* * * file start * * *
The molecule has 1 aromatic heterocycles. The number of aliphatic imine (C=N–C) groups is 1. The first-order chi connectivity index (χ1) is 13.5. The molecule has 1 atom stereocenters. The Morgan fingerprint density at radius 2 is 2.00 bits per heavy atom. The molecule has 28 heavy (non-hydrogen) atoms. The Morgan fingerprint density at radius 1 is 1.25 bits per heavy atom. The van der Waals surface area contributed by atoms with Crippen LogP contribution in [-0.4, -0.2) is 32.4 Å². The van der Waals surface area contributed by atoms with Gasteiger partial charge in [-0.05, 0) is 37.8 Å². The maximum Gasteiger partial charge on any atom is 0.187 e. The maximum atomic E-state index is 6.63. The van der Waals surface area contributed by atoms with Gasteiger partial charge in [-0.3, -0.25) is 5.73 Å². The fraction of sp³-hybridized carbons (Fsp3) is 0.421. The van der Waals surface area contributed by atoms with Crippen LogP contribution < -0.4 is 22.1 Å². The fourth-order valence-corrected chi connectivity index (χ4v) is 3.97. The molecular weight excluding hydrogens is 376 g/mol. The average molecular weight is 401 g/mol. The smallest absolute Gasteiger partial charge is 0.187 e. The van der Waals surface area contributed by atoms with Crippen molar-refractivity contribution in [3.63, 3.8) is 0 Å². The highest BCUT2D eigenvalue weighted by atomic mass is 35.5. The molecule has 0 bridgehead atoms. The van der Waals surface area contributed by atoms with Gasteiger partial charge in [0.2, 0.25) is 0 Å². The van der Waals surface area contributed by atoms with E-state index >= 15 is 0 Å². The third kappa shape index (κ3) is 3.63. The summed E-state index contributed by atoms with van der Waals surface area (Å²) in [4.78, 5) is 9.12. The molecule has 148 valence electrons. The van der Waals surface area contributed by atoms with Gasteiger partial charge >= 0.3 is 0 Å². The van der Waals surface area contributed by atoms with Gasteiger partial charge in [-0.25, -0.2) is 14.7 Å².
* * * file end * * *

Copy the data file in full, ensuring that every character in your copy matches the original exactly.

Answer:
The molecule has 1 aromatic heterocycles. The number of aliphatic imine (C=N–C) groups is 1. The first-order chi connectivity index (χ1) is 13.5. The molecule has 1 atom stereocenters. The Morgan fingerprint density at radius 2 is 2.00 bits per heavy atom. The molecule has 28 heavy (non-hydrogen) atoms. The Morgan fingerprint density at radius 1 is 1.25 bits per heavy atom. The van der Waals surface area contributed by atoms with Crippen LogP contribution in [-0.4, -0.2) is 32.4 Å². The van der Waals surface area contributed by atoms with Gasteiger partial charge in [-0.05, 0) is 37.8 Å². The maximum Gasteiger partial charge on any atom is 0.187 e. The maximum atomic E-state index is 6.63. The van der Waals surface area contributed by atoms with Gasteiger partial charge in [-0.3, -0.25) is 5.73 Å². The fraction of sp³-hybridized carbons (Fsp3) is 0.421. The van der Waals surface area contributed by atoms with Crippen LogP contribution < -0.4 is 22.1 Å². The fourth-order valence-corrected chi connectivity index (χ4v) is 3.97. The molecular weight excluding hydrogens is 376 g/mol. The average molecular weight is 401 g/mol. The smallest absolute Gasteiger partial charge is 0.187 e. The van der Waals surface area contributed by atoms with Crippen molar-refractivity contribution in [3.63, 3.8) is 0 Å². The highest BCUT2D eigenvalue weighted by atomic mass is 35.5. The molecule has 0 bridgehead atoms. The van der Waals surface area contributed by atoms with Gasteiger partial charge in [0.2, 0.25) is 0 Å². The van der Waals surface area contributed by atoms with E-state index >= 15 is 0 Å². The third kappa shape index (κ3) is 3.63. The summed E-state index contributed by atoms with van der Waals surface area (Å²) in [4.78, 5) is 9.12. The molecule has 148 valence electrons. The van der Waals surface area contributed by atoms with Gasteiger partial charge >= 0.3 is 0 Å². The van der Waals surface area contributed by atoms with Gasteiger partial charge in [-0.25, -0.2) is 14.7 Å².